in intracapsular pressures that may further compromise the femoral head
circulation (6).
Imaging Studies
Adequate radiographic evaluation is necessary in
patients who are deemed candidates for surgery. Specifically,
assessment of bone density using Singh’s index is useful for purposes
of patient selection (7). Standard radiographic
examination of femoral neck fractures should consist of an AP and
cross-table lateral radiograph. An additional pelvis AP view aids in
evaluation of bone density, defines the neck shaft angle, and provides
a comparison to the uninjured hip. This is particularly useful in cases
where there is extensive comminution of the femoral neck.
Preoperative computed tomography (CT) scanning may be
useful in further delineating the amount of comminution of the fracture
and the degree of displacement of the fragments. Furthermore, in
multiply injured patients, CTs have often been obtained for purposes of
evaluation of the abdomen and pelvis and should be reviewed in advance
of stabilization of the fracture. Bone scans and magnetic resonance
imaging (MRI) have not been reliable in determining viability of the
femoral head and in identifying those who will develop posttraumatic
osteonecrosis, and are therefore not useful, in the short-term, in
selecting patients for either ORIF or arthroplasty (8,9).


General, epidural, or spinal anesthesia may be used.
Spinal and epidural anesthesia are the best choices for older patients
with medical problems. Patients may be positioned with the extremity
draped freely on a radiolucent table (Fig. 14.1A)
or on a fracture table in the supine position. If the latter is chosen
(which is the best method for obtaining high-quality lateral
radiographs), only light traction should be applied. This allows some
ability to manipulate the leg during surgery. If the former is chosen,
the lateral image is obtained by externally rotating the limb after
achieving temporary fixation. Before prepping and draping, the surgeon
must ensure that accurate AP and lateral fluoroscopic images are easily
Prophylactic first-generation cephalosporins are started
preoperatively. The surgical approach is then done through a straight
lateral skin incision centered over the greater trochanter. In obese or
muscular patients, the proximal end of the incision must be curved
anteriorly toward the gluteal pillar of the iliac crest. This allows
easier dissection of the distal interval between the tensor fascia lata
and gluteus maximus muscles (see Fig. 14.1B).
The deep fascia is divided in line with the skin
incision, after which the interval between the tensor fascia and
gluteus medius muscles is developed (Watson-Jones approach) (see Fig. 14.1C,D).
The hip capsule is then identified by sweeping the pericapsular fat
medially and inserting a Hohmann retractor along the anterior
acetabular rim (see Fig. 14.1E). The capsule is then opened along the axis of the femoral neck (see Fig. 14.1F).
This can be done with minimal soft-tissue stripping, allowing the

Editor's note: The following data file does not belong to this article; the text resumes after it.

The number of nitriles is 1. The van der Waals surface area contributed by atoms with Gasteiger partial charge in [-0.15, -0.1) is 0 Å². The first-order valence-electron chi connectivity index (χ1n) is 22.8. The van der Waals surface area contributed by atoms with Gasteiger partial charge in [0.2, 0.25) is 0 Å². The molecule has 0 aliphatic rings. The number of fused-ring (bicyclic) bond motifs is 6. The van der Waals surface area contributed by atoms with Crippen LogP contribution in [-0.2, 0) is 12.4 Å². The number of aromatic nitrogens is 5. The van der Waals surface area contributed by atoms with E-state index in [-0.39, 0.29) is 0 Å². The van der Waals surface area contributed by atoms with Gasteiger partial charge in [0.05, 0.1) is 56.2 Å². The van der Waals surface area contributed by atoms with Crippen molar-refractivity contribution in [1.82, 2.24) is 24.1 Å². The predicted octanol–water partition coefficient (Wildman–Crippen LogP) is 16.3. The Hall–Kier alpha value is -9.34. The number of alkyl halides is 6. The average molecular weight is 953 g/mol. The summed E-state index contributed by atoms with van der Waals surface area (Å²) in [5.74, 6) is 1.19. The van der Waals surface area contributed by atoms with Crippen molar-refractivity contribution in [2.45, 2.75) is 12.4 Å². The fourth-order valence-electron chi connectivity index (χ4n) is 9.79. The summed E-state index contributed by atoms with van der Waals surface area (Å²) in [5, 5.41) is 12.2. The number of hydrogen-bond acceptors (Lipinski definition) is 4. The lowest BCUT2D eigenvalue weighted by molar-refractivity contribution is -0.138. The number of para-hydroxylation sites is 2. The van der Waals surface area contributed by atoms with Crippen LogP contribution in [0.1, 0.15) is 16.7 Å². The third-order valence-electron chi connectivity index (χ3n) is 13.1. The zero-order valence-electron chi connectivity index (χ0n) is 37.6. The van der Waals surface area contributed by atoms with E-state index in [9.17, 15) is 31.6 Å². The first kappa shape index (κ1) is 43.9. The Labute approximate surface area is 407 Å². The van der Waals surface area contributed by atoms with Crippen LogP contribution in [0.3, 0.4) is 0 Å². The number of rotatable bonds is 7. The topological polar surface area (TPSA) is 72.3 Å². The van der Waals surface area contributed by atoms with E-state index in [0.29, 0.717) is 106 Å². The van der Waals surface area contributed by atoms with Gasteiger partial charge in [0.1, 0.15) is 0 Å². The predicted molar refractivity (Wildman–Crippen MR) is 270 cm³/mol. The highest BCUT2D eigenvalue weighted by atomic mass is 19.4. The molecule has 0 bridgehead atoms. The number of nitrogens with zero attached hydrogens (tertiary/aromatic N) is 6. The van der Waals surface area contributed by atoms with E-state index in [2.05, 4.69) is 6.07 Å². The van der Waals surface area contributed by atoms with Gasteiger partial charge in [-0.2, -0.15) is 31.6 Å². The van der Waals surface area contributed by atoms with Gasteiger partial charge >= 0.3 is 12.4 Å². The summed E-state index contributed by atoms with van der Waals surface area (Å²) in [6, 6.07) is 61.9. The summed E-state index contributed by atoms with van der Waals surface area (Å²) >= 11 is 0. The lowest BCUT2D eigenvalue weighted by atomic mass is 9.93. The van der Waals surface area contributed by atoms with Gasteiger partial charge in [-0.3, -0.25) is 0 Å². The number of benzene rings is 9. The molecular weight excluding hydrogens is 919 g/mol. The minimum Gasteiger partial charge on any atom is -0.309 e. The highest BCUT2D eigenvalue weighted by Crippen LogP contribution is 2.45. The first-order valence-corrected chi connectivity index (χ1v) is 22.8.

surgeon to assess the reduction of the femoral fracture directly and
under fluoroscopic guidance. A small blade on a long handle can be used
under fluoroscopic control to limit the deep dissection.
An intracapsular hematoma under significant pressure is
encountered in approximately 15% of patients regardless of the amount
of fracture displacement or age of the patient (10).
The surgeon must be convinced that the fracture is anatomically reduced
before using the limited open technique. When an open reduction is
necessary, the capsule is dissected from the intertrochanteric ridge,
and its edges tagged with a no. 1 nonabsorbable suture for retraction.
A head lamp is very helpful to provide illumination. Another useful
technique to aid reduction is placement of a 5-mm Schanz pin in the
lateral aspect of the proximal femur distal to the planned insertion of
the cannulated screws (see Fig. 14.1G). The
fracture is manually distracted by lateral and distal traction on the
pin, and the proximal fragment is lifted anteriorly with a blunt curved
instrument or a Steinmann pin used as a joystick in the femoral head.
The fracture reduction is completed by internal rotation of the distal
fragment and by lifting the upward on the Schanz pin and applying a
compressive force perpendicular to the plane of the fracture.
Provisional fixation is achieved using three K wires or cannulated
3.2-mm guide wires placed with the aid of biplanar image
intensification (see Fig. 14.1H). Definitive fixation is achieved with cannulated or noncannulated screws (see Figs. 14.1I and 14.2). Several biomechanical studies (11,12)
have shown no benefit from using more than three screws when an
anatomic reduction is achieved. Furthermore, there is no advantage in
postreduction stability among similar implants. A sliding hip screw has
not been shown to increase mechanical stability when anatomic reduction
has been achieved. However, this device may be of some benefit when the